Fantastic Four #542


Share this review

  • Button Delicious
  • Bttn Digg
  • Bttn Facebook
  • Bttn Ff
  • Bttn Myspace
  • Bttn Stumble
  • Bttn Twitter
  • Bttn Reddit

Fantastic Four #542


  • Words: Dwayne McDuffie
  • Art: Mike McKone
  • Inks: Andy Lanning & Cam Smith
  • Colors: VC?s Rus Wooton
  • Story Title: We Used to go to Hyperspace Just for Donuts
  • Publisher: Marvel Comics
  • Price: $2.99
  • Release Date: Jan 17, 2007

First there was civil war, then Sue and Johnny joined with Cap, and Ben became an expatriate. Now we see why it all happened.

In this mostly action-free issue, Marvel’s First Family falls apart a little more. Johnny Storm and Reed Richards having a cup of coffee together shouldn’t be strange, but in this post-civil war era Marvel Universe, it is. This interaction, at the beginning, in issue #542 is stilted and filled with anxiety. Later on when the Mad Thinker validates, in a way only the Mad Thinker can, Reed’s ideas, we see Sue’s reaction and take a deep breath, not knowing who to feel sad for. And when Johnny and Ben have a quick conversation with no quips, jibes, or gripes the end is in sight.

Dwayne McDuffie, a man whose writing credits are numerous, acclaimed, and, quite frankly, awesome, has taken over the reigns of Fantastic Four at a pretty bad time. Nonetheless, he weaves his way through the mess that is Civil War and posits a jaded, broken team in the mix of something the author might consider "silly" (see a certain column at www.slushfactory.com about St. Elsewhere). Furthermore, he does it with ease. He seems to naturally know how each individual character would react to this situation: Sue with her heart, Reed with his brain, Johnny with his mouth, and Ben with his gut.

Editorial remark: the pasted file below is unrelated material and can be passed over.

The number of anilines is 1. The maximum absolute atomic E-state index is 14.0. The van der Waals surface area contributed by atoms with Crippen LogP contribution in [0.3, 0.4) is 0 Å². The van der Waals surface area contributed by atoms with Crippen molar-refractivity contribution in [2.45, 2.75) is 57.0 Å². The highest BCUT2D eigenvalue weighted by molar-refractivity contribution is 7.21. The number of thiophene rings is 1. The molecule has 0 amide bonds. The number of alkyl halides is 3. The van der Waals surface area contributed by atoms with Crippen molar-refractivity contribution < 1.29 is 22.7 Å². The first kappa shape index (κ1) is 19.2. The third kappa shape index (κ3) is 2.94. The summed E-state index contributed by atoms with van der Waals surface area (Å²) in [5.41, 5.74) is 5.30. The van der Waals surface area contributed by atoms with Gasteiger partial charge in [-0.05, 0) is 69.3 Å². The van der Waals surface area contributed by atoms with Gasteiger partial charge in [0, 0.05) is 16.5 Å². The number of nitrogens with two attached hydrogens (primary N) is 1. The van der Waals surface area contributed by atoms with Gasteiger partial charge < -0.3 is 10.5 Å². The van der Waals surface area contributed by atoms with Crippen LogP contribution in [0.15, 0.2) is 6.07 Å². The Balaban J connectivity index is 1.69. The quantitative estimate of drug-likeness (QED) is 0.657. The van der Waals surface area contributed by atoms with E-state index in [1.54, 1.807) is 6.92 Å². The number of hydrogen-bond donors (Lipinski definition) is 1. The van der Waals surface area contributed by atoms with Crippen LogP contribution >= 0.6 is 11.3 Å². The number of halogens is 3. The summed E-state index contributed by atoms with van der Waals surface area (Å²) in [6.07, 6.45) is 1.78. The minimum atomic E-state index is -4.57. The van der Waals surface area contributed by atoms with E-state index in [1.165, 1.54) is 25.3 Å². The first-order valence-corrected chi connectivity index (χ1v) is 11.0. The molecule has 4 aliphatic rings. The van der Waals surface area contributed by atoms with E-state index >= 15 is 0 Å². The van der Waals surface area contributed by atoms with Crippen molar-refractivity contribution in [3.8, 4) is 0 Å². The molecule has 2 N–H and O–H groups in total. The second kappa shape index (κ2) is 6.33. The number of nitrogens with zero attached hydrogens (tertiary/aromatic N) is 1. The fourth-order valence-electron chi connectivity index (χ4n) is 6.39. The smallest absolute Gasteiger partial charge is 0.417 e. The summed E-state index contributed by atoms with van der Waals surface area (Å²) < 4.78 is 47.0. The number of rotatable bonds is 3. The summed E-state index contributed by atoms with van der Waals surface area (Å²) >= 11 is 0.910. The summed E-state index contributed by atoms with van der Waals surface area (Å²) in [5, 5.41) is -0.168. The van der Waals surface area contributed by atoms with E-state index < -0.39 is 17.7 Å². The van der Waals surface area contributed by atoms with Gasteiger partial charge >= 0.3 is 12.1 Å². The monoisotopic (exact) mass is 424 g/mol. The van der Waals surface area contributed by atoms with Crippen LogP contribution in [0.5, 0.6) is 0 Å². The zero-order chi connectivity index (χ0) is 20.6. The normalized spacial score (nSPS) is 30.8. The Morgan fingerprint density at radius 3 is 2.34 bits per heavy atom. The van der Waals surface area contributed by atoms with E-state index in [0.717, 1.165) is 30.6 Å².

Mike McKone’s pencils only add to the great characterization currently running through this book. His strokes are fluid; his paneling is precise. No line is wasted, every inch of shading seems thought out clearly, even modeled. His backgrounds, which are as simple as his character work, flows with the story, letting the readers know that it is there, but in this instance, with this particular tale, the locations hardly matter as much as the people.

This is probably why McDuffie and McKone are so impressive together. They have taken away the bigger-than-life threats and awe-inspiring locals, and focused on the tragic disintegration of the family. They have done it with grim respect, trying to answer fans’ questions of why. Why is Reed acting out of character? Why did Ben just leave? What is going on?

Will you like the answers to those questions? I can’t say. I did, I do. In fact, after reading this issue I only have two concerns. As of yet we haven’t seen how the children are getting through Civil War, and there is that matter a few issues back involving a certain hammer and a certain doctor that I don’t believe has been addressed yet . . .

Related content

Related Headlines

Related Lowdowns

Related Reviews

Related Columns


There are no comments yet.

In order to post a comment you have to be logged in. Don't have a profile yet? Register now!

Latest headlines


Latest comments
Comics Discussion
Broken Frontier on Facebook